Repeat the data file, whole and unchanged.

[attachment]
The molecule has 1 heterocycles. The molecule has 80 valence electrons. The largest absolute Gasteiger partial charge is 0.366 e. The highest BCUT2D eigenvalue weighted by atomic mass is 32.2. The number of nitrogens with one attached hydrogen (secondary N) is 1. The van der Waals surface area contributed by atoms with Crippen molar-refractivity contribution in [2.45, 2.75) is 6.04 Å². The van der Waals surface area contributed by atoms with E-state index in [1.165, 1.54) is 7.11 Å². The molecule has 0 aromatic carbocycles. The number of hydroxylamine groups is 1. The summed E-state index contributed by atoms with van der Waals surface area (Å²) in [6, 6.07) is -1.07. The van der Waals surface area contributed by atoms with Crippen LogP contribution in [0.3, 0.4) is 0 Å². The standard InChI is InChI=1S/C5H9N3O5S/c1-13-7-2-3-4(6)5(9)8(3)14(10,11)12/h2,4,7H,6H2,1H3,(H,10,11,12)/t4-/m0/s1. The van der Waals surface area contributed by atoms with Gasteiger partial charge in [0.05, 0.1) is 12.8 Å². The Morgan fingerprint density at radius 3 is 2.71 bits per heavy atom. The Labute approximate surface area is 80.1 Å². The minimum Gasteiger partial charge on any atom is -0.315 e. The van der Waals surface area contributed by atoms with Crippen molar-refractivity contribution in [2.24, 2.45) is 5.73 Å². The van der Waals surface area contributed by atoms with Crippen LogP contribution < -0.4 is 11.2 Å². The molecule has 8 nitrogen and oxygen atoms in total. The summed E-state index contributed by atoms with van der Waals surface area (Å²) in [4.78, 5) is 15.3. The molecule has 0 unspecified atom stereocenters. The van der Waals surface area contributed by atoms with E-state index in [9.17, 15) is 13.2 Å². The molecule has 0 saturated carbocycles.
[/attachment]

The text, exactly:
The molecule has 1 heterocycles. The molecule has 80 valence electrons. The largest absolute Gasteiger partial charge is 0.366 e. The highest BCUT2D eigenvalue weighted by atomic mass is 32.2. The number of nitrogens with one attached hydrogen (secondary N) is 1. The van der Waals surface area contributed by atoms with Crippen molar-refractivity contribution in [2.45, 2.75) is 6.04 Å². The van der Waals surface area contributed by atoms with E-state index in [1.165, 1.54) is 7.11 Å². The molecule has 0 aromatic carbocycles. The number of hydroxylamine groups is 1. The summed E-state index contributed by atoms with van der Waals surface area (Å²) in [6, 6.07) is -1.07. The van der Waals surface area contributed by atoms with Crippen LogP contribution in [0.3, 0.4) is 0 Å². The standard InChI is InChI=1S/C5H9N3O5S/c1-13-7-2-3-4(6)5(9)8(3)14(10,11)12/h2,4,7H,6H2,1H3,(H,10,11,12)/t4-/m0/s1. The van der Waals surface area contributed by atoms with Gasteiger partial charge in [0.05, 0.1) is 12.8 Å². The Morgan fingerprint density at radius 3 is 2.71 bits per heavy atom. The Labute approximate surface area is 80.1 Å². The minimum Gasteiger partial charge on any atom is -0.315 e. The van der Waals surface area contributed by atoms with Crippen molar-refractivity contribution in [2.24, 2.45) is 5.73 Å². The van der Waals surface area contributed by atoms with Crippen LogP contribution < -0.4 is 11.2 Å². The molecule has 8 nitrogen and oxygen atoms in total. The summed E-state index contributed by atoms with van der Waals surface area (Å²) in [4.78, 5) is 15.3. The molecule has 0 unspecified atom stereocenters. The van der Waals surface area contributed by atoms with E-state index in [9.17, 15) is 13.2 Å². The molecule has 0 saturated carbocycles.